Etymology
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WASP (n.)

acronym for White Anglo-Saxon Protestant, by 1955.

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blanch (v.1)

c. 1400, transitive, "to make white, cause to turn pale," from Old French blanchir "to whiten, wash," from blanc "white" (11c.; see blank (adj.)). In early use also "to whitewash" a building, "to remove the hull of (almonds, etc.) by soaking." Intransitive sense of "to turn white" is from 1768. Related: Blanched; blanching.

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blaze (v.3)

"to mark" (a tree, a trail), usually by cutting of a piece of bark so as to leave a white spot, 1750, American English, from blaze (n.) "white mark made on a tree" (1660s), for which see blaze (n.2).

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whiteness (n.)

Old English hwitnes; see white (adj.) + -ness.

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blank (adj.)

early 13c., "white, pale, colorless," from Old French blanc "white, shining," from Frankish *blank "white, gleaming," or some other Germanic source (compare Old Norse blakkr, Old English blanca "white horse;" Old High German blanc, blanch; German blank "shining, bright"). This is reconstructed to be from Proto-Germanic *blangkaz "to shine, dazzle," an extended form of PIE root *bhel- (1) "to shine, flash, burn," also "shining white."

The meaning "having empty spaces" is attested from c. 1400. The sense of "void of expression" (a blank look) is from 1550s. Spanish blanco, Italian bianco are said to be from Germanic. Related: Blankly, blankness.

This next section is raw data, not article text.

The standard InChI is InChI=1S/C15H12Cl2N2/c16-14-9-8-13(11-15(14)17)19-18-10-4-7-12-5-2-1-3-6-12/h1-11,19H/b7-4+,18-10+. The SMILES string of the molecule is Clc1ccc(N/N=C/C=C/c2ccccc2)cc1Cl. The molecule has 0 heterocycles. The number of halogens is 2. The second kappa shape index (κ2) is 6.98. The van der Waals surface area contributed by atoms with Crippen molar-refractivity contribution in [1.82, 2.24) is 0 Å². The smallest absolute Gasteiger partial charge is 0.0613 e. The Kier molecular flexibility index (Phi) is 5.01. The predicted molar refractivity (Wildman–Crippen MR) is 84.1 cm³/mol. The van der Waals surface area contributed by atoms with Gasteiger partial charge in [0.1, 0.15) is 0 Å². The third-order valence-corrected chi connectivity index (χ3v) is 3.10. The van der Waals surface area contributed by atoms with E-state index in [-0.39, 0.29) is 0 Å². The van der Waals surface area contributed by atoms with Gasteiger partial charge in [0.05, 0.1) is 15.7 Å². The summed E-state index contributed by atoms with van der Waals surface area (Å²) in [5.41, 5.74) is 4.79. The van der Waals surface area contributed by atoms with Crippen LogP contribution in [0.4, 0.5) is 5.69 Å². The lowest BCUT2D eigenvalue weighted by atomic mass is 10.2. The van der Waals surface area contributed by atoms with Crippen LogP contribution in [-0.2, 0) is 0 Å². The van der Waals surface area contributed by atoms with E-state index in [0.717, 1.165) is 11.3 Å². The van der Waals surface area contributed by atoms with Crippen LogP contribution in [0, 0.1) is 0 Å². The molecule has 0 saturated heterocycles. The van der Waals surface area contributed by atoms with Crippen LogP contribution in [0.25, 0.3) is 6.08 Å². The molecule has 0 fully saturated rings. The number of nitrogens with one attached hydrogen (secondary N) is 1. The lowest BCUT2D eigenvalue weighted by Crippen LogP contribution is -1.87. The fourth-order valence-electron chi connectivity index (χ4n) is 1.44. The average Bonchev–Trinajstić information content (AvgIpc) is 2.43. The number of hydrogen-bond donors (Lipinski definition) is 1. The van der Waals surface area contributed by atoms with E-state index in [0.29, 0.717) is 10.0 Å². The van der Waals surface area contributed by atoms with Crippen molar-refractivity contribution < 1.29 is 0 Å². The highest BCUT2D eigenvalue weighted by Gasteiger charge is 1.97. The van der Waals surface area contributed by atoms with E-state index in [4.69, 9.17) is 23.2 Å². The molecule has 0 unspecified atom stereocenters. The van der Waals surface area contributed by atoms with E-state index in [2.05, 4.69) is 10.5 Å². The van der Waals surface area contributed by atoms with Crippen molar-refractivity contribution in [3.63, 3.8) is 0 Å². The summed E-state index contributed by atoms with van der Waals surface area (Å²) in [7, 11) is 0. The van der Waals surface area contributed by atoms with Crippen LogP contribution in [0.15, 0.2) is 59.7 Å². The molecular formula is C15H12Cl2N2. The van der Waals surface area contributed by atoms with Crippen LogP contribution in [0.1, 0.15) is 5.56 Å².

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magnesium (n.)

silvery-white metallic element, 1808, coined by English chemist Sir Humphry Davy from the white alkaline earth magnesia (q.v.), in which it was found. With metallic element ending -ium.

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blueprint (n.)

also blue-print, 1882, from blue (adj.1) + print (n.). The process uses blue on white, or white on blue. The figurative sense of "detailed plan" is attested from 1926. As a verb by 1939.

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wampum (n.)

string of seashell beads used as money by Native Americans, 1630s, shortened from New England Algonquian wampumpeag (1620s), "string of white (shell beads);" said to be compounded from wab "white" + ompe "string" + plural suffix -ag.

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